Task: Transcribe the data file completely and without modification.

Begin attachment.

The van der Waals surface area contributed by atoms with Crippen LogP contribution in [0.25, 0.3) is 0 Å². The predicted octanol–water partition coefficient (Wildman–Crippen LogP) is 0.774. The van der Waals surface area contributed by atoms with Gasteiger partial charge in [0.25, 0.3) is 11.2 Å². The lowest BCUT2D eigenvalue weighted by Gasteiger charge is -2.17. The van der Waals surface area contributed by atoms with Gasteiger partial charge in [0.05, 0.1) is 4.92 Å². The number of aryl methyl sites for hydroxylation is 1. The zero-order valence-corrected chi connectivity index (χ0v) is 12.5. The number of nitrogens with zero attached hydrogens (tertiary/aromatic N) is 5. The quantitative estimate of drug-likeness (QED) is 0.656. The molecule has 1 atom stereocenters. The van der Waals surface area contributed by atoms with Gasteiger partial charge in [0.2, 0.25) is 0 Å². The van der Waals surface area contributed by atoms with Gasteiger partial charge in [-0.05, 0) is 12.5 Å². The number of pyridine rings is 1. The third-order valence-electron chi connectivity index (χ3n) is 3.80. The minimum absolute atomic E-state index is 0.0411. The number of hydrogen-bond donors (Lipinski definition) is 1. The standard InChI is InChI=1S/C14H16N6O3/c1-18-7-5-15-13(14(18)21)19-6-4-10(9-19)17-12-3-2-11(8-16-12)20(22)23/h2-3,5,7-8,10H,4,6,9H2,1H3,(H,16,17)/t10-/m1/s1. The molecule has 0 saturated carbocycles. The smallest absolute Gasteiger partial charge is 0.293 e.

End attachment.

The van der Waals surface area contributed by atoms with Crippen LogP contribution in [0.25, 0.3) is 0 Å². The predicted octanol–water partition coefficient (Wildman–Crippen LogP) is 0.774. The van der Waals surface area contributed by atoms with Gasteiger partial charge in [0.25, 0.3) is 11.2 Å². The lowest BCUT2D eigenvalue weighted by Gasteiger charge is -2.17. The van der Waals surface area contributed by atoms with Gasteiger partial charge in [0.05, 0.1) is 4.92 Å². The number of aryl methyl sites for hydroxylation is 1. The zero-order valence-corrected chi connectivity index (χ0v) is 12.5. The number of nitrogens with zero attached hydrogens (tertiary/aromatic N) is 5. The quantitative estimate of drug-likeness (QED) is 0.656. The molecule has 1 atom stereocenters. The van der Waals surface area contributed by atoms with Gasteiger partial charge in [0.2, 0.25) is 0 Å². The van der Waals surface area contributed by atoms with Gasteiger partial charge in [-0.05, 0) is 12.5 Å². The number of pyridine rings is 1. The third-order valence-electron chi connectivity index (χ3n) is 3.80. The minimum absolute atomic E-state index is 0.0411. The number of hydrogen-bond donors (Lipinski definition) is 1. The standard InChI is InChI=1S/C14H16N6O3/c1-18-7-5-15-13(14(18)21)19-6-4-10(9-19)17-12-3-2-11(8-16-12)20(22)23/h2-3,5,7-8,10H,4,6,9H2,1H3,(H,16,17)/t10-/m1/s1. The molecule has 0 saturated carbocycles. The smallest absolute Gasteiger partial charge is 0.293 e.